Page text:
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Using population genetics and genomic approaches to decipher the recent history of forest pest insects and improve management strategies

Abstract : In the last decades, population genetics has proved to be a powerful tool to study differentiation and divergence of species at different spatial and temporal scales. Classical molecular markers, mostly mitochondrial sequences and microsatellite loci, were successfully used to characterize the natural structure of populations, to identify the environmental factors favouring or impeding gene flow, and to understand the driving forces of genetic differentiation. In the context of current global changes, population genetics was also used to disentangle the demographic processes during invasions and expansions and to characterize dispersion patterns. These approaches have often highlighted the complexity and the sometimes counterintuitive nature of the on-going scenarios. The development of new model-based methods, such as approximate Bayesian computation (ABC), allows quantitative inferences and the explicit comparison of alternative scenarios. The recent advent of Next Generation Sequencing (NGS) technologies has revolutionized the field of population genetics, and now allows the development of genome-wide approaches even in non-model organisms. These major improvements provide most powerful tools to analyse the evolution of both neutral and adaptive genetic diversity. Taking the pine processionary moth as a case example, we will illustrate how population genetics and genomics can be used in forest entomology and bring valuable answers regarding invasion and expansion processes. In particular, we could identify signs of both diffusive dispersal and long-range movements during the expansion of this species in France, which suggests man-aided movements possibly linked to host plant trade. We will also show how genomic markers (RAD-seq) were developed and allowed to deeply explore a case of recent allochronic differentiation in Portugal, which resulted in the occurrence of a phenologically-shifted and highly divergent population for which specific management strategies must be applied.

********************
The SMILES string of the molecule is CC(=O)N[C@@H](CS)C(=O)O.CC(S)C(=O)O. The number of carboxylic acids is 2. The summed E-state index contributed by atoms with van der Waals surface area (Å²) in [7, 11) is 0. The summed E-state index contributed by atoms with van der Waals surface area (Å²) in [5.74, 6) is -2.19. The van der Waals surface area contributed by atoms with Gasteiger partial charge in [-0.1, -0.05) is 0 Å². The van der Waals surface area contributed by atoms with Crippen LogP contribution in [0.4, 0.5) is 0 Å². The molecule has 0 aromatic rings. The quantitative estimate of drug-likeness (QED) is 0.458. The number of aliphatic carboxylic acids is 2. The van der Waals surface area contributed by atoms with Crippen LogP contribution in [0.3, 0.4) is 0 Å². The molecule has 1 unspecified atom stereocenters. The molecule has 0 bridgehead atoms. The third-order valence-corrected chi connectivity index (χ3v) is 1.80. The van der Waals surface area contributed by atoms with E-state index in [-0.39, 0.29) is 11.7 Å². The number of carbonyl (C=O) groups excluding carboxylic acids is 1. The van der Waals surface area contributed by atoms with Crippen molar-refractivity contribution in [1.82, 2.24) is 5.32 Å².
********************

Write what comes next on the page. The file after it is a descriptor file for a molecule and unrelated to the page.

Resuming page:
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Conference papers
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Submitted on : Friday, June 5, 2020 - 6:41:30 AM
Last modification on : Friday, November 25, 2022 - 7:07:32 PM


  • HAL Id : hal-02790639, version 1
  • PRODINRA : 430726


Carole Kerdelhue, Andrea Battisti, Manuela Branco, Mauro Simonato, Jérôme Rousselet, et al.. Using population genetics and genomic approaches to decipher the recent history of forest pest insects and improve management strategies. 11. European Congress of Entomology, Jul 2018, Naples, Italy. ⟨hal-02790639⟩



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